“Audiatur et altera pas” – May the other part also be heard – is their motto and justice is their objective. We’re talking about the All Campus Judicial Council, the Student Association Senate’s Supreme Court and discipline hearing panel, empowered to handle violations of student conduct standards and review the actions of the SA, student organizations and the student body. They pride themselves on their quest for fairness and improvement of the community and their reputation amongst the students and the administration of a true organization of the students, by the students for the students. Going through their Web site gives the feeling that ACJC is a highly structured and coherent judicial organization. The legal terms and the whole ambience of the site give off the unambiguous message that this group knows what it’s doing and means business. The council has an interpretative power of the constitution, but not legislative power. Members of the council are also asked to sit in as representatives on hearings for other committees such as intolerance and sexual assault. “We’re trained to handle these proceedings ourselves,” Chief Justice and Take Five Scholar Dave Iseminger said. “We’re a pretty autonomous group.” The members are well-educated about the internal components of the judicial process and the council with its numerous roles, and thus functions as an intermediate between the student body and the administration. It is an open organization that students can freely approach with regards to issues involving any group on campus. A major role of the council is to regulate the highly confidential judicial proceedings. While SA-associated cases are made public, judicial hearings are kept in strict confidentiality. “We are unable to even rectify rumors or misinterpretations,” Iseminger said. “That makes us very one-sided, but it can’t be helped.” These judicial proceedings are not intimidating, rather, their aim is to uncover the evidence and render an impartial decision. In fact, no one but the chief justice knows any judicial history of the respondent, since such knowledge might bias ACJC’s decision. The chief justice is permitted to divulge the information if and only if the respondent is found guilty, so that the jury can look at the larger picture. The sanctions too have an educational purpose – the council makes recommendations for sanctions to the Dean of Students. All members keep their schedules free on Friday afternoons for appointments or to answer questions. Meetings are held only for a hearing where there is a necessity to discuss the issue. The selection process for new members of ACJC begins around March. Candidates are interviewed twice and filtered on the basis of their ability to critically assess situations. The process is fairly competitive – only four or five make it out of 40 or 50 applicants. Due to the high respect that the council commands, the general interest is usually larger than other groups. “People often ask me if they should apply twice, and I tell them that I was rejected the first time that I applied, and got in the second time, and today I’m Chief Justice, so it’s definitely worth the try,” Iseminger said. ACJC also takes its role in academic honesty extremely seriously. “The word academic honesty is thrown around so much on campus, but not many people fully comprehend the term and how frequently these incidents happen. “It ranges from plagiarism to forging a note that might have an impact on your GPA,” Iseminger said. The council is currently working on creating a brand new Web site that will soon enable students to access more information about it. ACJC also submitted a set of recommendations to the Academic Honesty Board that addressed issues like notifying students of the accusation in advance and giving them the right to a hearing within a short time. Whether we view it as a serious judicial organization or simply a group that exists to make our life easier and bring our concerns to justice, ACJC is certainly one of the university’s valued assets.Krishnan can be reached at skrishnan@campustimes.org.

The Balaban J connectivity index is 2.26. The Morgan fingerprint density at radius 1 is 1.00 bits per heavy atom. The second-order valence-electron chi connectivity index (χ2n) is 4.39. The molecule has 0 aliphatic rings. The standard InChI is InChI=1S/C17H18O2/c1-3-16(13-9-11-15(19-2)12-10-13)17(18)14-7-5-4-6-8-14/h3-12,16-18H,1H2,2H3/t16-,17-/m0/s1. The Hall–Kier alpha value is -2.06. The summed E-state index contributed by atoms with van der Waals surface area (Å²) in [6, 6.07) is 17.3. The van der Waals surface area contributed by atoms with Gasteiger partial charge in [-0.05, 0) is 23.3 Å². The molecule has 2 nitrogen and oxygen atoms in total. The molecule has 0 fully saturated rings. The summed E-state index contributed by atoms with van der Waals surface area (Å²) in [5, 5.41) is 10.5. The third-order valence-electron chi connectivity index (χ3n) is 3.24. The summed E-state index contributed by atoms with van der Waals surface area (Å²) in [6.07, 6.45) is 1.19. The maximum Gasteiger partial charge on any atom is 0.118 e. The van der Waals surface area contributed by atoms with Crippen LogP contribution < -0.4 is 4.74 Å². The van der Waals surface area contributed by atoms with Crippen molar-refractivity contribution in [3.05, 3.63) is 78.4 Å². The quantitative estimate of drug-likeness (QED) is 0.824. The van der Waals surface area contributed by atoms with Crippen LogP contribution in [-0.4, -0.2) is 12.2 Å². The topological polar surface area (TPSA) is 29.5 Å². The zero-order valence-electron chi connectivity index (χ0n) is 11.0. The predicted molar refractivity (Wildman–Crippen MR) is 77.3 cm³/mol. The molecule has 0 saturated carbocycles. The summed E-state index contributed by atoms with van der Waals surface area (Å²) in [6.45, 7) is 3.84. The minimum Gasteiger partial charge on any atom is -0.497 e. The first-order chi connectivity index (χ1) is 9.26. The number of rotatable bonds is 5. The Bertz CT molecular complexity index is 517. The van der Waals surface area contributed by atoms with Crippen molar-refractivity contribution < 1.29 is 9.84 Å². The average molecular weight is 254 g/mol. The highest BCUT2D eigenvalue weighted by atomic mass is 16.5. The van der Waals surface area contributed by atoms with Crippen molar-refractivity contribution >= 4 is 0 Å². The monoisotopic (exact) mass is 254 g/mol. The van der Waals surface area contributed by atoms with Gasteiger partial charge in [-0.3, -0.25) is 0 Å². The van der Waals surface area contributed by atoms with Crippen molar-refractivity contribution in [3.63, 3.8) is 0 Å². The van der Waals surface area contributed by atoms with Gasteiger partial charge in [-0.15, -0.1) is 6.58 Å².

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Once you make it to hysterical laughter over the thought of the amount of work you have left to do, you’ve reached peak college nihilism. Join the club. I’m so proud of you! /s.

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Music and Mogul Money: interviewing UR grad Philip Milman

A recent master’s degree graduate from the Eastman School of Music, Phil Milman ‘21, might now be a familiar face for any fans of famous Twitch streamers.